It is an object of this invention to provide an apparatus for the stepwise performance of chemical reactions which permits higher reaction yields and a better control of the reaction process, which permits the use of smaller amounts of sample, reagents and solvents, and which is uncomplicated in construction.
Briefly, the apparatus of the present invention includes a cup-shaped reactor vessel spinning around its axis with a feed system for successively introducing into the reactor vessel various reagents and solvents, and an out-take system for removing reaction products and excess products. The feed system includes a feed tube the opening of which can be arranged close to the inner wall of the reactor vessel such that reagents and solvents can be applied onto the sample substance. The out-take system comprises an out-take tube for removing reaction products and excess products from the bottom of the reactor vessel.
The invention allows the reagents to be deposited as a film onto the sample substance, for example on a protein to be analyzed. Consequently, relative motion between the sample substance and the reagents causing the washing away of the protein is avoided. Since the protein and the reagents are applied as liquid films on each other they have a large contact area which also contributes to a high reaction yield.
In order to produce a still more uniform liquid film, the feed tube can be moved up and down during the application of the film on the wall of the rotating cup. The rotational speed of the reactor vessel can be reduced while solvents are delivered to the wall so that reaction products or solutions run down the wall in spirals and gather at the bottom of the vessel. This is done in a protein sequencing process for washing out reaction excess products and for extracting ATZ amino acids. When the rotation of the vessel is stopped the collected liquid can easily be removed from the bottom.
The invention has the additional advantages that solvents and reagents reach the reactor vessel and other vessels on very short paths without contacting movable parts or seals. Thus, the problems of the prior art are avoided wherein the delivered substances come into contact with the surfaces of the feeding tubes and with the movable parts of the valves and be absorbed there resulting in contamination of the liquids which flow through the tube at a later point in time or resulting in leakage.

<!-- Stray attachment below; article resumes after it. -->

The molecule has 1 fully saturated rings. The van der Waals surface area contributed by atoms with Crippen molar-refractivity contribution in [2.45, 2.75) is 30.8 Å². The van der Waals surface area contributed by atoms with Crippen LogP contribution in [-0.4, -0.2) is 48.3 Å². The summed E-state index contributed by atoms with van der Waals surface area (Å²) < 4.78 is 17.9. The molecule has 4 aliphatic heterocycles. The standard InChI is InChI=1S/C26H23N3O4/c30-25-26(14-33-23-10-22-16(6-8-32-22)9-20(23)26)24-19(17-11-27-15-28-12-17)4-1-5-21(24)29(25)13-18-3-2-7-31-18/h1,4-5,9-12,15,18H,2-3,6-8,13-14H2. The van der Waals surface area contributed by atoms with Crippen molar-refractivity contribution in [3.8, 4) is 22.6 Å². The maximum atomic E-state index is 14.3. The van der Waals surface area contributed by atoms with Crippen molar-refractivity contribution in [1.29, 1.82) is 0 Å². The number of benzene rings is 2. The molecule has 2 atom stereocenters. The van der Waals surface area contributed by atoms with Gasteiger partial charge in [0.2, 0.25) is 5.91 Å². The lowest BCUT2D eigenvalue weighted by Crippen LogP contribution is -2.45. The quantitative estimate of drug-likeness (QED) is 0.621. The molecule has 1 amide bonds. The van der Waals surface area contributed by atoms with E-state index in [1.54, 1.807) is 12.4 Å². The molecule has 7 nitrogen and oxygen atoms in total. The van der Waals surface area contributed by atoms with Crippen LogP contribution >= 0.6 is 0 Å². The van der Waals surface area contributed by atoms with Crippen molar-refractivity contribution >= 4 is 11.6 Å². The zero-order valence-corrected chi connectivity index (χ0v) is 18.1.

Furthermore, the invention permits precise metering of small amounts of liquid and makes it possible to use smallest amounts of sample substance, e.g. less than 100 picomole of a protein. The required quantities of reagents and solvents and the quantities of excess products are small. Due to the intense contact between the sample substance on one hand and the reagents and solvents on the other hand, the reaction times are short which is particularly advantageous when the number of reactions to be performed is very large as, for example in protein sequencing. Also, since the design of the apparatus according to the invention is simple, it is less susceptible to faults than the more complicated prior art systems.
A further advantage of the invention is that the initial yield and the repetitive yield of the reactions performed with the apparatus can be increased compared to prior art devices and that the reaction products, for example the PTH amino acids in a protein sequencing process, are obtained in concentrated form with few impurities, thus leading to a low detection limit for the subsequent chromatographic analysis.
FIG. 1 schematically shows an apparatus according to the invention which can be used as a protein sequenator.
FIG. 2 is a cross-sectional view of a reactor vessel in an apparatus according to the invention.
FIGS. 3A, 3B and 3C show the reactor vessel and a pipette for introducing and removing liquid at different steps of a chemical process.
The apparatus according to the present invention includes a reactor vessel 1 wherein the chemical reactions, for example the degradation of proteins as described above, take place. The generally cylindrical reactor vessel 1 is secured to a rotatable shaft 2 which is driven by a motor 3. Details of the reactor vessel 1 are described below with reference to FIG. 2. The reactor vessel 1 is arranged in a chamber formed by a cylinder 4 which is sealed off at its top and at its bottom.